My wife and I have driven by this street sign dozens of times. As we were driving by one day I said kiddingly, "Is it a lane or a road?" We chuckled together and continued on our way.

A few miles down the road I said, "Maple Lane Road Avenue." 

Without missing a beat she replied, "Maple Lane Road Avenue Boulevard."

My response was, "Maple Lane Road Avenue Boulevard Highway."

A new game was born.

Back and forth we went for quite a while, parroting what was already used, in the correct order, while trying to add a different one not already in play. We laughed and complimented one another for coming up with "a good one," when we both thought we had exhausted the possibilities. Give it a try and see what you come up with!

Missed Messages?

When we saw these signs my wife and I just couldn't stop laughing. Exactly what was the intended message? To be honest, great advertising campaigns are sometimes based, not on the product itself per se, but on the ads... think Mr. Whipple. It's possible that these signs were a clever attempt to have us keep the name of the business in our heads and a smile on our faces, but... I doubt it.

Wednesday, July 8, 2009

Natural resources

Maine is, in of itself, a collection of natural resources. For some, the resources can be defined as what can found below, above, and around us. Still others identify Maine's natural resources as the individuals who demonstrate skill and resiliency in some way, shape, or form. These signs are indicative of people who recognize (and act...) on the value of both.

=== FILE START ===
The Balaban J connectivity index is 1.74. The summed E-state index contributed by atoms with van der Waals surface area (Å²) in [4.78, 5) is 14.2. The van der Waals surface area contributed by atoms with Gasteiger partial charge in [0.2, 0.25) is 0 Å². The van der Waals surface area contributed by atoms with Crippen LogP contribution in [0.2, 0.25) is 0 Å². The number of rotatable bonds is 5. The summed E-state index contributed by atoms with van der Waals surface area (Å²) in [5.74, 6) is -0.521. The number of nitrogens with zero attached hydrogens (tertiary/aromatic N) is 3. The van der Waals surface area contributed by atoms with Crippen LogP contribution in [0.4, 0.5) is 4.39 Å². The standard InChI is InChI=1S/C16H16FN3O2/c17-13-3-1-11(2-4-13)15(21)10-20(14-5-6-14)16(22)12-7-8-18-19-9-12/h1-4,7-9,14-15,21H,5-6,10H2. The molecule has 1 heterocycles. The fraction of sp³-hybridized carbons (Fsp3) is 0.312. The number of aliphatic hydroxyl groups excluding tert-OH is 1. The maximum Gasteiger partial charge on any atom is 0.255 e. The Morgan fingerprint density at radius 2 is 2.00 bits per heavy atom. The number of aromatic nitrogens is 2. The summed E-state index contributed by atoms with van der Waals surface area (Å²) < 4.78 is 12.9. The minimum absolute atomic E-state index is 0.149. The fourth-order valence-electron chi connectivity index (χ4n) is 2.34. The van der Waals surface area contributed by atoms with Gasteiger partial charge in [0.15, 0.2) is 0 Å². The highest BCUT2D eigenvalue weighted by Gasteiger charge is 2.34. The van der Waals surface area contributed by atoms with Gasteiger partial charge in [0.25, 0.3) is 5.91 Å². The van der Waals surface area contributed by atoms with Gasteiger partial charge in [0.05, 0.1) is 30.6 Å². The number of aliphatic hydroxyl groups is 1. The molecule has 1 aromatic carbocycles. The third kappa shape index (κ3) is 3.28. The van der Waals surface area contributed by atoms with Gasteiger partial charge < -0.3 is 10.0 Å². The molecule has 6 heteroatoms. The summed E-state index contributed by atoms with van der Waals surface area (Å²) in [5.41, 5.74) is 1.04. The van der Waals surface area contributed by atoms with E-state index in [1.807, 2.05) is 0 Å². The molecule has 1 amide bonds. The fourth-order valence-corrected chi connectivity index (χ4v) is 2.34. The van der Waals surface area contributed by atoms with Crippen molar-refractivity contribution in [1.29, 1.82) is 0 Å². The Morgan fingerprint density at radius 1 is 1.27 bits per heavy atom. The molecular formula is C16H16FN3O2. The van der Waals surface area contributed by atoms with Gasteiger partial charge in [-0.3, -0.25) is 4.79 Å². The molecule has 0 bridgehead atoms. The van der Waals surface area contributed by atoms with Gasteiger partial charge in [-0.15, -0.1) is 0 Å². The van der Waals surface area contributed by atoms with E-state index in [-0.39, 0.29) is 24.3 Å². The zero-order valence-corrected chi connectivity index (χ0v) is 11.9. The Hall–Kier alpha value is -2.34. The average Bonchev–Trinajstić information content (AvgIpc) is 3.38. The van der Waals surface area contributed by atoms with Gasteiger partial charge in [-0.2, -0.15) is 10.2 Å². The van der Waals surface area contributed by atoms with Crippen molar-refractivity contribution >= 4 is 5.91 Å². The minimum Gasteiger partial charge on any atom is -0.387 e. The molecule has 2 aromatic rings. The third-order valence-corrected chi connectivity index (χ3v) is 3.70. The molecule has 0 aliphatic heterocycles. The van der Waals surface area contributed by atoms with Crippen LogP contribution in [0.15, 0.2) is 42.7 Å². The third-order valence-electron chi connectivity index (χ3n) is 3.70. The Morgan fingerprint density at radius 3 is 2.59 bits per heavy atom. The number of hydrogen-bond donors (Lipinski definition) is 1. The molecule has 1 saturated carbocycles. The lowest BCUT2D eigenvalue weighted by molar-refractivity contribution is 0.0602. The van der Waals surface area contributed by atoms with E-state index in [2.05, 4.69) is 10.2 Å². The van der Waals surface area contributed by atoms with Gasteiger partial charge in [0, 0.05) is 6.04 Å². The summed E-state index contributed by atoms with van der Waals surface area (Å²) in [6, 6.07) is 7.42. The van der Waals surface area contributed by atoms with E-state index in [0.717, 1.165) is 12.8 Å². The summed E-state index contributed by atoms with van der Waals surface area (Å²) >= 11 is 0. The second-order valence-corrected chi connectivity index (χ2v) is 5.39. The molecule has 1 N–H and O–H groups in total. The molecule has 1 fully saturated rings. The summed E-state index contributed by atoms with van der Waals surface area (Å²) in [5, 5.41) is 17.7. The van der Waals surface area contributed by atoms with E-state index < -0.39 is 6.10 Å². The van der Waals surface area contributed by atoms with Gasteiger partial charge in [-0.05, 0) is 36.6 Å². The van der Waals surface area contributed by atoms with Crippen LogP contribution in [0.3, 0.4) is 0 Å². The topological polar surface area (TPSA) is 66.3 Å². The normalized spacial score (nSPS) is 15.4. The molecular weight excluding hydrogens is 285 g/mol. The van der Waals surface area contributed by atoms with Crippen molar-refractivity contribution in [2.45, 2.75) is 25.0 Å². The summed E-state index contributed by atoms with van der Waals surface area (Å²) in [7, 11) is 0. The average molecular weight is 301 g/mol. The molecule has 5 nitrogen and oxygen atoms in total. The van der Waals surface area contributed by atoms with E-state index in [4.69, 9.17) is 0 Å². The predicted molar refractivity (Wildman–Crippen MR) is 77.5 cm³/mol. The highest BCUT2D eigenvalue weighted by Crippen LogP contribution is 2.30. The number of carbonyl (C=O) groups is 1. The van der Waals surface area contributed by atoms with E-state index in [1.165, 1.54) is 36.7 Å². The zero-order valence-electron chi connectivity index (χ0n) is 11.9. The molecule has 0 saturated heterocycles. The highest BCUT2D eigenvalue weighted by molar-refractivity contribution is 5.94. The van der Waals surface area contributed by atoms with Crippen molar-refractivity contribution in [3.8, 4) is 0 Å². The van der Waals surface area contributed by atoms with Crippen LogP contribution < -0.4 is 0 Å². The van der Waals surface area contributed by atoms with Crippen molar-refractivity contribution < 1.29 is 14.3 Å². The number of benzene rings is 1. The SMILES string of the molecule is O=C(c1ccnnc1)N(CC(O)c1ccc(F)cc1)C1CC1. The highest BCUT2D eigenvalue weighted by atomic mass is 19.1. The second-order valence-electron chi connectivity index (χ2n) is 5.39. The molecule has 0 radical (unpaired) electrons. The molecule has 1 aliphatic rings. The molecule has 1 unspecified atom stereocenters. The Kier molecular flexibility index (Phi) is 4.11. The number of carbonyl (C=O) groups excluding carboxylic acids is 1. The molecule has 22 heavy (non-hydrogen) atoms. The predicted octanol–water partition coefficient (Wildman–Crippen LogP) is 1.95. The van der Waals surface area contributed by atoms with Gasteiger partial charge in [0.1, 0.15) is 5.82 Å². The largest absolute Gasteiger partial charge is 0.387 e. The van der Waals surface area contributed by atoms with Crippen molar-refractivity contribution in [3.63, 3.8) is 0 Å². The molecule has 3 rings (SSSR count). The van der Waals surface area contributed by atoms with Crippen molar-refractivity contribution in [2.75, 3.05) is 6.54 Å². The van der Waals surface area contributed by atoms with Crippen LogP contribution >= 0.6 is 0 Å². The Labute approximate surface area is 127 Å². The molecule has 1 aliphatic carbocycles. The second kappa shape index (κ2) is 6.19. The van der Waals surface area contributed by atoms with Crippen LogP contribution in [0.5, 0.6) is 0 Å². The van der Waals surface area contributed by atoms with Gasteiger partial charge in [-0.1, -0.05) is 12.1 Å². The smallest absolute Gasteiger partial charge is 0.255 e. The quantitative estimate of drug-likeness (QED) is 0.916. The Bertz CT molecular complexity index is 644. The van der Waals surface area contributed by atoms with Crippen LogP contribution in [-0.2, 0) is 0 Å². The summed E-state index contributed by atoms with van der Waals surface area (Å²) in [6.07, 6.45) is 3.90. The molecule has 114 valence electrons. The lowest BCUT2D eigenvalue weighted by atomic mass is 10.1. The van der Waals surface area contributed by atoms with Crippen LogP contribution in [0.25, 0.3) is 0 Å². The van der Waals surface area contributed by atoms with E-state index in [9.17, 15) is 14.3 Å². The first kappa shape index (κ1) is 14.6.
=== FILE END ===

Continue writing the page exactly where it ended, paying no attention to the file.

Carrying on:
Monday, July 6, 2009

Personal Messages

There is no doubt that signs are powerful means of communication. While most provide us with the means to navigate roads or for advertising purposes; some signs are very personal. This sign has been up in Sabattus since 2001, the year Dale Earnhardt was killed in a wreck, racing in the Daytona 500. The flip side of the sign paid homage to the victims of 9/11 in patriotic tribute. Alas, the 9/11 message was removed after a few years and returned to letting drivers know that it was time to buy more canning supplies.  It's anyone's guess if the "DALE EARNHARDT HIS LEGEND LIVES ON," message will ever come down.